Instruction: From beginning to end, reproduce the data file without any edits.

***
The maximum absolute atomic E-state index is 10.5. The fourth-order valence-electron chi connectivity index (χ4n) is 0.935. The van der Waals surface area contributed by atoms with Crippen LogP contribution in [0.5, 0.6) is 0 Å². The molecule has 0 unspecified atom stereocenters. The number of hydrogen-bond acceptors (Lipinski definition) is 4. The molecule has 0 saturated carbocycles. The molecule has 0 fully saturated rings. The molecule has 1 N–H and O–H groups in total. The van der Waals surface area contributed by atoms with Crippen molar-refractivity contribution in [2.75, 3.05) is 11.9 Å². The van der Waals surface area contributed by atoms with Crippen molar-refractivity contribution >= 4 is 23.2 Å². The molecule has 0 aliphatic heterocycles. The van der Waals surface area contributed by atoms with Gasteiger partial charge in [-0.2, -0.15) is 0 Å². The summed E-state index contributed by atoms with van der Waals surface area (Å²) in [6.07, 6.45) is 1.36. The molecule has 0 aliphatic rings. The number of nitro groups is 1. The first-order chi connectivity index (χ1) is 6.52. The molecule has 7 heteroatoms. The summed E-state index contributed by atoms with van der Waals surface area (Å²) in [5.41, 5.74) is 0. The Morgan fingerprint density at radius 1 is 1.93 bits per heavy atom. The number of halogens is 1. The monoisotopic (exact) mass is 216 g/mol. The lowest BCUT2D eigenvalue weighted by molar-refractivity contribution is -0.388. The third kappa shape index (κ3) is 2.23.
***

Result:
The maximum absolute atomic E-state index is 10.5. The fourth-order valence-electron chi connectivity index (χ4n) is 0.935. The van der Waals surface area contributed by atoms with Crippen LogP contribution in [0.5, 0.6) is 0 Å². The molecule has 0 unspecified atom stereocenters. The number of hydrogen-bond acceptors (Lipinski definition) is 4. The molecule has 0 saturated carbocycles. The molecule has 0 fully saturated rings. The molecule has 1 N–H and O–H groups in total. The van der Waals surface area contributed by atoms with Crippen molar-refractivity contribution in [2.75, 3.05) is 11.9 Å². The van der Waals surface area contributed by atoms with Crippen molar-refractivity contribution >= 4 is 23.2 Å². The molecule has 0 aliphatic heterocycles. The van der Waals surface area contributed by atoms with Gasteiger partial charge in [-0.2, -0.15) is 0 Å². The summed E-state index contributed by atoms with van der Waals surface area (Å²) in [6.07, 6.45) is 1.36. The molecule has 0 aliphatic rings. The number of nitro groups is 1. The first-order chi connectivity index (χ1) is 6.52. The molecule has 7 heteroatoms. The summed E-state index contributed by atoms with van der Waals surface area (Å²) in [5.41, 5.74) is 0. The Morgan fingerprint density at radius 1 is 1.93 bits per heavy atom. The number of halogens is 1. The monoisotopic (exact) mass is 216 g/mol. The lowest BCUT2D eigenvalue weighted by molar-refractivity contribution is -0.388. The third kappa shape index (κ3) is 2.23.